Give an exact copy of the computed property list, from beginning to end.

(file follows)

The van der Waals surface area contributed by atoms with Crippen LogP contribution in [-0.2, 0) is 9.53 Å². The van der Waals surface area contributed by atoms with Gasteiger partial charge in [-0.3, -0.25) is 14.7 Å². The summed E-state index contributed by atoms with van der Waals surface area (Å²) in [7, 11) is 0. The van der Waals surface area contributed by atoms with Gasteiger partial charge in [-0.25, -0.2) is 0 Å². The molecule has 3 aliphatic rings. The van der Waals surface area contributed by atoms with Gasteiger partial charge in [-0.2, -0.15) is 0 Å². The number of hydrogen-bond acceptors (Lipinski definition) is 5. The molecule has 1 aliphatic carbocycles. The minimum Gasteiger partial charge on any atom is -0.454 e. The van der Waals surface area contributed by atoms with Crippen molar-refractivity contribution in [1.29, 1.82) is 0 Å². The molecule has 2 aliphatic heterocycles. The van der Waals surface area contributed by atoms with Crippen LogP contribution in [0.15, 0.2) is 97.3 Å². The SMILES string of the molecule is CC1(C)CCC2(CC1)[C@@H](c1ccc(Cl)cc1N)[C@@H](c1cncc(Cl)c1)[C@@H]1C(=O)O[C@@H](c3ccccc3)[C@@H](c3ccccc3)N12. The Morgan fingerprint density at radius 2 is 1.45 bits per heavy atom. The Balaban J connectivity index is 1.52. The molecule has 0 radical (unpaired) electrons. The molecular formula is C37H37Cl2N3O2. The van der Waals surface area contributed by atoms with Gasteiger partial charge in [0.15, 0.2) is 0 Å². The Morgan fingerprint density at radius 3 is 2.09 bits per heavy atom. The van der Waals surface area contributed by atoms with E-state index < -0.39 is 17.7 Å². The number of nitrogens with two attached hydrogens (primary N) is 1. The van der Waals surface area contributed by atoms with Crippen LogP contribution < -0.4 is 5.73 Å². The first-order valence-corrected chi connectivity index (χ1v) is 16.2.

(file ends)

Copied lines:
The van der Waals surface area contributed by atoms with Crippen LogP contribution in [-0.2, 0) is 9.53 Å². The van der Waals surface area contributed by atoms with Gasteiger partial charge in [-0.3, -0.25) is 14.7 Å². The summed E-state index contributed by atoms with van der Waals surface area (Å²) in [7, 11) is 0. The van der Waals surface area contributed by atoms with Gasteiger partial charge in [-0.25, -0.2) is 0 Å². The molecule has 3 aliphatic rings. The van der Waals surface area contributed by atoms with Gasteiger partial charge in [-0.2, -0.15) is 0 Å². The number of hydrogen-bond acceptors (Lipinski definition) is 5. The molecule has 1 aliphatic carbocycles. The minimum Gasteiger partial charge on any atom is -0.454 e. The van der Waals surface area contributed by atoms with Crippen molar-refractivity contribution in [1.29, 1.82) is 0 Å². The molecule has 2 aliphatic heterocycles. The van der Waals surface area contributed by atoms with Crippen LogP contribution in [0.15, 0.2) is 97.3 Å². The SMILES string of the molecule is CC1(C)CCC2(CC1)[C@@H](c1ccc(Cl)cc1N)[C@@H](c1cncc(Cl)c1)[C@@H]1C(=O)O[C@@H](c3ccccc3)[C@@H](c3ccccc3)N12. The Morgan fingerprint density at radius 2 is 1.45 bits per heavy atom. The Balaban J connectivity index is 1.52. The molecule has 0 radical (unpaired) electrons. The molecular formula is C37H37Cl2N3O2. The van der Waals surface area contributed by atoms with Gasteiger partial charge in [0.15, 0.2) is 0 Å². The Morgan fingerprint density at radius 3 is 2.09 bits per heavy atom. The van der Waals surface area contributed by atoms with E-state index < -0.39 is 17.7 Å². The number of nitrogens with two attached hydrogens (primary N) is 1. The van der Waals surface area contributed by atoms with Crippen LogP contribution < -0.4 is 5.73 Å². The first-order valence-corrected chi connectivity index (χ1v) is 16.2.